Soon enough our early elementary classrooms will be filling once again with children excited to begin the new school year. Among the happy faces will be those of the youngest children, those who are making the leap into the second plane of development and experiencing for the first time the elementary environment that we will have so carefully prepared for them. In all the excitement of welcoming the new children, let us not forget their parents – for their parents, too, may be new to the elementary and just as much in transition as their children.
The elementary years are years of vigorous, continual growth, stretched between the two poles of the first and third planes of development. Building on the foundation – whether solid or shaky – of the first six years, they aim for the heights of adolescence. Everything that we have a hope of understanding about these elementary children can be understood as a function of three things: the raw materials of personhood that they bring with them from early childhood; the developmental trajectory toward adolescence; and the quality of the support and protection they have from us along the way.
Elementary children need to experience themselves as increasingly powerful agents in the world. As their personal power increases with age and maturity, they begin to encounter all the classical questions about power with which humanity has struggled and continues to struggle. At the root of these questions is the fact that power and its uses define relationships.
He was a sweet child with an angelic face, this new six year-old from another Montessori school. And he was so eager to please. How was I to know that he—during the very first week of school–would treat the parents at departure to the most spectacular display of temper I’d ever seen, complete with language I’d never in my life heard used against me, by anyone, much less a sweet child!
I like to think that maybe she found the experience inspiring nonetheless, and that perhaps the Montessori children had taught her just a little bit more about creativity…
And so, Peter spends his days in his Montessori classroom engaged in work that he finds fascinating, challenging, and deeply satisfying. In his mind, a vision of the world is taking shape – a world of tightly woven relationships. He begins to understand cause and effect at a universal level. Above all, Peter’s experiences will help him appreciate the achievements of past generations and realize that he, too, can make positive contributions to the world.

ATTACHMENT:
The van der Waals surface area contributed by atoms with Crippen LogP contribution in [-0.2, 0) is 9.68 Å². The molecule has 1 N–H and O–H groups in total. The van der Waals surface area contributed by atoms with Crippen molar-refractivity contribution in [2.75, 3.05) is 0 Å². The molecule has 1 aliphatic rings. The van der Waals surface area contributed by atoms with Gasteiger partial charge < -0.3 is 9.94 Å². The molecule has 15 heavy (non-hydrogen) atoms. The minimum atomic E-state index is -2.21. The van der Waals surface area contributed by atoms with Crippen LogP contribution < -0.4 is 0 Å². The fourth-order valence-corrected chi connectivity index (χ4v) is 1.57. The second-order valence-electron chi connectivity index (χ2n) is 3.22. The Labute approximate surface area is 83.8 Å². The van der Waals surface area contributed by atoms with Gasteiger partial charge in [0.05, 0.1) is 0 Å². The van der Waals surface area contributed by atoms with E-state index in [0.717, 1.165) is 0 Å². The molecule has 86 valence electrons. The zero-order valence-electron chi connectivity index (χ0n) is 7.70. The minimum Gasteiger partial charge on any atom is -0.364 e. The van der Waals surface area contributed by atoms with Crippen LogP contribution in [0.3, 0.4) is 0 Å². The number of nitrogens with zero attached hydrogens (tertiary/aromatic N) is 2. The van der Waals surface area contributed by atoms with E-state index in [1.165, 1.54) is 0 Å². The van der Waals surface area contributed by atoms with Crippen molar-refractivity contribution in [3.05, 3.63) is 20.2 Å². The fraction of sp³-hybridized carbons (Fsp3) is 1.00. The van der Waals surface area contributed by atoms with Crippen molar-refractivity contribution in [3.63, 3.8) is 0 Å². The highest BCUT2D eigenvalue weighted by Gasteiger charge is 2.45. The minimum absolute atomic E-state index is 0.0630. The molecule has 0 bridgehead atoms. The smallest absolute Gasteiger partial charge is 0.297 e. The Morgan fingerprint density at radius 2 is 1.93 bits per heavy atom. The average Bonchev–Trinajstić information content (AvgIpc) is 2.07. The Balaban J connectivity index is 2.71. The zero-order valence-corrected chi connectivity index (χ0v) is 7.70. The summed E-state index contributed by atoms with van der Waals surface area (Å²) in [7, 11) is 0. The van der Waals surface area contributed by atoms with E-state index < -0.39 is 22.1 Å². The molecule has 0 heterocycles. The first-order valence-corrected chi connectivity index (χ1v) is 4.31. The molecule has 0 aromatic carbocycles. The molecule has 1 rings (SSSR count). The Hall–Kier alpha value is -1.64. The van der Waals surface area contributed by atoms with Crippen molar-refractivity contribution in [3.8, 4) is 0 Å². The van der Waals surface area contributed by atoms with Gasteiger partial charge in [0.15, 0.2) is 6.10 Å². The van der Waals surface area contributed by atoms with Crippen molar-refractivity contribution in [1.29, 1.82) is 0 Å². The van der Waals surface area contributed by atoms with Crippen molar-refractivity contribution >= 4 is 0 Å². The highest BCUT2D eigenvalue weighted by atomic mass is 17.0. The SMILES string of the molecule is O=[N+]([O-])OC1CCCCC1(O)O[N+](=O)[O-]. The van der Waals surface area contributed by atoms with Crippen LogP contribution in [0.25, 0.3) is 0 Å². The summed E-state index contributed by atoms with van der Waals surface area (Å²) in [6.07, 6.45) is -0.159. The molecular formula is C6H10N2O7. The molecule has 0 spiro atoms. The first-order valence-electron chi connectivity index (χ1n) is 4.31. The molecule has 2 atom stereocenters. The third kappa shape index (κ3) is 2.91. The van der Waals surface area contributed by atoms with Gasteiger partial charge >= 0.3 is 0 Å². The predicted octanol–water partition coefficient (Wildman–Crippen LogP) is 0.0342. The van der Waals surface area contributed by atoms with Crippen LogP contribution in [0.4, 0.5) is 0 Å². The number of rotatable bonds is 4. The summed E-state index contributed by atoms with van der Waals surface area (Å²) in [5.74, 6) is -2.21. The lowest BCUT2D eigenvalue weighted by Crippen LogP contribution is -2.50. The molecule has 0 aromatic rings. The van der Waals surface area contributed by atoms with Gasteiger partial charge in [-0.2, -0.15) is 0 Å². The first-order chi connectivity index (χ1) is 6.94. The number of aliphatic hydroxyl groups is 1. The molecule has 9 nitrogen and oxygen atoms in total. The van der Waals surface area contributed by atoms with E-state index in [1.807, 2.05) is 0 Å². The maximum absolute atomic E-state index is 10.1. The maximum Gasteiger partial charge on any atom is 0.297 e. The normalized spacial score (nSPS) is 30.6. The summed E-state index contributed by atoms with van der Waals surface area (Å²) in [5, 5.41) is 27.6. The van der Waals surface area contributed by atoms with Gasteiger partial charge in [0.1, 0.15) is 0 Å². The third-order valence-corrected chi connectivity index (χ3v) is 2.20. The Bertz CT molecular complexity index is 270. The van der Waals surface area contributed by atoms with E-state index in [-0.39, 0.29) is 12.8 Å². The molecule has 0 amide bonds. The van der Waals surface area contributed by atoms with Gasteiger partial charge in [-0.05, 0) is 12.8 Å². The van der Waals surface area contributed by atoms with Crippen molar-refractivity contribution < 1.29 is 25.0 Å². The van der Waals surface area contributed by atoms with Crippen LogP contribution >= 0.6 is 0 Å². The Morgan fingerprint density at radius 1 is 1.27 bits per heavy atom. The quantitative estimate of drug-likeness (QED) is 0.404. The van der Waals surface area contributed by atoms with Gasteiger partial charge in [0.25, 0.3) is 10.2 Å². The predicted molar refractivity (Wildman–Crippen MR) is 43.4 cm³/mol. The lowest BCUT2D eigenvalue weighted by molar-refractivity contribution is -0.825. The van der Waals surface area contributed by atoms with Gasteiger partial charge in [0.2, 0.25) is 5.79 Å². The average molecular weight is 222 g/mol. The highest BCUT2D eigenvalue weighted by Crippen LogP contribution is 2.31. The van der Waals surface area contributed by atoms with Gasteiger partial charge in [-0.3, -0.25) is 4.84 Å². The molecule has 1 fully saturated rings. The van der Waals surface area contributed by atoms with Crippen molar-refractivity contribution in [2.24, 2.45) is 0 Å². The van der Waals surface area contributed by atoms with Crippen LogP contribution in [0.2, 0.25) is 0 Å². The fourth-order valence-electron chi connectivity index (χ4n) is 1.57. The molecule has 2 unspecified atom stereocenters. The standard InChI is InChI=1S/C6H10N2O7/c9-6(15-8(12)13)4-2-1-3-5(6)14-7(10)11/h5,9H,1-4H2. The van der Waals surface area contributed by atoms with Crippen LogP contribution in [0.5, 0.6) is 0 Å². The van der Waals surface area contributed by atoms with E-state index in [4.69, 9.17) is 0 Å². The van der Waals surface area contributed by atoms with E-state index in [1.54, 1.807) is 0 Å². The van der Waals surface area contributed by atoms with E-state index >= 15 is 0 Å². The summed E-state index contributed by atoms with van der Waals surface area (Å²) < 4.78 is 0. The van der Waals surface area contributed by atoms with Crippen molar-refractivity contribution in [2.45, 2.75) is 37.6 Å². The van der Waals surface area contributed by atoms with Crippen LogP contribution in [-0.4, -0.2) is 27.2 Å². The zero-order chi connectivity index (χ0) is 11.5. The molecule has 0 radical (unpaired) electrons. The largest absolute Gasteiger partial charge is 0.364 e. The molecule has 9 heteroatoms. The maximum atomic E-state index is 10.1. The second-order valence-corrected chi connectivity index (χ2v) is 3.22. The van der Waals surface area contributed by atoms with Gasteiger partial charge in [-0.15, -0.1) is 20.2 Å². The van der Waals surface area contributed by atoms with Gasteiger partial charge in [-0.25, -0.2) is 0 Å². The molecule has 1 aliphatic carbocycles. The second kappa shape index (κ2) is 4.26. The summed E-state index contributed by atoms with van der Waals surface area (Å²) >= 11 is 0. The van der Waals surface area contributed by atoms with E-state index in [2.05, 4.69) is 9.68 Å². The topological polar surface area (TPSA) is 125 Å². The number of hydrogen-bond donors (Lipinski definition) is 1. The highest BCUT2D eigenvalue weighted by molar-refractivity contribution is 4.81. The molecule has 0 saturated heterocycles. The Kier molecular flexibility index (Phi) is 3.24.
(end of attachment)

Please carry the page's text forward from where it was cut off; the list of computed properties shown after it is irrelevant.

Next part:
The Silent Journey & Discovery is a powerful event for many parents. Unfortunately, most parents did not attend a Montessori school as a child; although they can read about Montessori philosophy, attend parent nights and observe the classroom, it can be difficult, at times, for them to really understand the experience that their child has every day at school. The J&D provides and opportunity for parents to explore the entire continuum of the school and experience first hand, just like their children, the amazing things that an authentic Montessori program has to offer.
Montessori teachers and school administrators often hear versions of the following questions from parents who are wondering how well their children are being academically prepared in Montessori programs: How does the Montessori curriculum compare to traditional curricula? Are Montessori elementary programs usually academically “accelerated” in relation to their traditional counterparts? How do Montessori graduates compare to other students?
The definition of fantasy is: “ideas that have no basis in reality”. Fantasy can be a great tool for escape and entertainment for those of us who have a strong grip on reality. However, young children (before the age of 5 or 6) are not able to differentiate between fantasy and reality; a phenomenon that has dire repercussions on their ability to learn and problem-solve.
Dr. Montessori observed that children are already motivated to learn. We don’t need to impose motivation on them. In fact, if we give them a little encouragement, they’ll do far more than we would dare ask.
Dr. Maria Montessori discovered a brilliant and elegant solution to the challenge of meeting every child’s needs. She created, tested, and refined the through observation auto-didactic (self-teaching) materials to convey particular knowledge to children. Today’s Montessori teachers rely on the same materials and do very little direct instruction.
They are surprised by the children’s independence, and by the overall atmosphere of calmness and happiness in both environments. They are also brimming with questions and reactions. As Mr. S phrases it, “Although I was very impressed by the children’s purposefulness and engagement, it’s just not what I was expecting. It’s not what I’m used to. How on earth do you accomplish this?”
“In the beginning, before you were born, before your mother and father were born, before your grandparents were born, before there were even people on the earth, before there was an earth! There was nothing…nothing at all.”